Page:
Greene said her chief concern is ensuring rules are enforced equally.

The school district rewrote the code of student conduct four years ago to try to ensure rules are enforced consistently across the district. The code lays out student expectations and consequences for misbehavior. The code is designed to establish a matrix for discipline, so students receive the same consequences for the same actions.

Many offenses are cut and dry, Greene said. When two students get into a fight in the courtyard, deciding on the consequence is not complicated.

But the most common offense students commit is one that can be open to interpretation: disrespect/defiance. Students were written up for being disrespectful or defiant 8,459 times last school year.

“If you have Jenny from Northwest Bradenton and then you got Bobby from a very different socioeconomic neighborhood, how you respond to Jenny and how you respond to Bobby are very different,” Jones said. “Bobby may seem angry, but that’s just how he communicates. He has to be tough at home to protect himself and keep people off of him.”

Greene was hesitant to endorse that approach, questioning how realistic it is to expect teachers to cater their response to each individual student, based on the student’s background.

“An elementary school teacher has 18 students coming from 18 different backgrounds. It would be unreasonable for me to expect that they could figure out all 18 backgrounds and make sure each interaction is culturally appropriate,” Greene said. “What we want them to understand is big-picture items when it comes to culture.”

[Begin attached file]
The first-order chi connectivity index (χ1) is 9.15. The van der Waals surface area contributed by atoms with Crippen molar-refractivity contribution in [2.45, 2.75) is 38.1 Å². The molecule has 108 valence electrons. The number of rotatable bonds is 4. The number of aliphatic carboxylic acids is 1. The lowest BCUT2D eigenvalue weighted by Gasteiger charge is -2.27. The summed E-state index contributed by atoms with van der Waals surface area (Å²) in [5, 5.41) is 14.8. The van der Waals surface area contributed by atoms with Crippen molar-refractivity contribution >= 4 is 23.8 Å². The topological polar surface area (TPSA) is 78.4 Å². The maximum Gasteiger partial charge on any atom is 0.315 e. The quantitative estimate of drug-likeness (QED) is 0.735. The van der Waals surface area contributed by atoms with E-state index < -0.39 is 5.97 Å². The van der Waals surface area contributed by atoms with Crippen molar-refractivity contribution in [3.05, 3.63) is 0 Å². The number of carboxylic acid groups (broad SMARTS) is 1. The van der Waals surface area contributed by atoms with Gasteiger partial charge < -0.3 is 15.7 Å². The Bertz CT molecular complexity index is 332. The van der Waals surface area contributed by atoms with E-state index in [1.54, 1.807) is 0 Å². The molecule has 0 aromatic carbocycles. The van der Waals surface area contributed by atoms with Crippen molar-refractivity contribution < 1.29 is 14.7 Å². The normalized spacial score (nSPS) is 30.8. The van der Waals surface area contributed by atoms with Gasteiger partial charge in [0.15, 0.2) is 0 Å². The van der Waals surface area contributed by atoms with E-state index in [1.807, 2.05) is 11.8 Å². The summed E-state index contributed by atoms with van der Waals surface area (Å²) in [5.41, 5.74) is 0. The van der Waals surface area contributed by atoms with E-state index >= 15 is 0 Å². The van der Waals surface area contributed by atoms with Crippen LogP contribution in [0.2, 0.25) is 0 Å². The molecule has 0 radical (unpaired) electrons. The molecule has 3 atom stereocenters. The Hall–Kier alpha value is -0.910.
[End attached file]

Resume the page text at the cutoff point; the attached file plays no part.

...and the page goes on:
The school district rewrote the code of student conduct four years ago to try to ensure rules are enforced consistently across the district.

While she said diversity in staffing is important, Greene said she isn’t sure if more minority teachers are the solution.

“That would mean, I’m African-American, and I’m the superintendent, so why aren’t they behaving?” she said.

Greene said there is one avenue she is confident could put a dent in decreasing black student referrals and suspensions: more male teachers.

“Many of our students are coming from single-parent homes, and that male role model, that mentor is missing. For many children, that father helped them understand boundaries,” Greene said. “I would state having more male teachers could have more impact than anything about race.”

Ryan McKinnon: 941-745-7027, @JRMcKinnon

Disproportionate Discipline

2012-13

White students: 51 percent of population; 34 percent of suspensions

Hispanic students: 29 percent of population; 29 percent of suspension

Black students: 14 percent of population; 33 percent of suspensions

2013-14

White students: 50 percent of population; 32 percent of suspensions

Hispanic students: 31 percent of population; 30 percent of suspension

Black students: 14 percent of population; 35 percent of suspensions

2014-15

White students: 49 percent of population; 33 percent of suspensions

Hispanic students: 32 percent of population; 30 percent of suspension

Black students: 14 percent of population; 33 percent of suspensions

2015-16

White students: 48 percent of population; 34 percent of suspensions

Hispanic students: 33 percent of population; 28 percent of suspension

Black students: 14 percent of population; 33 percent of suspensions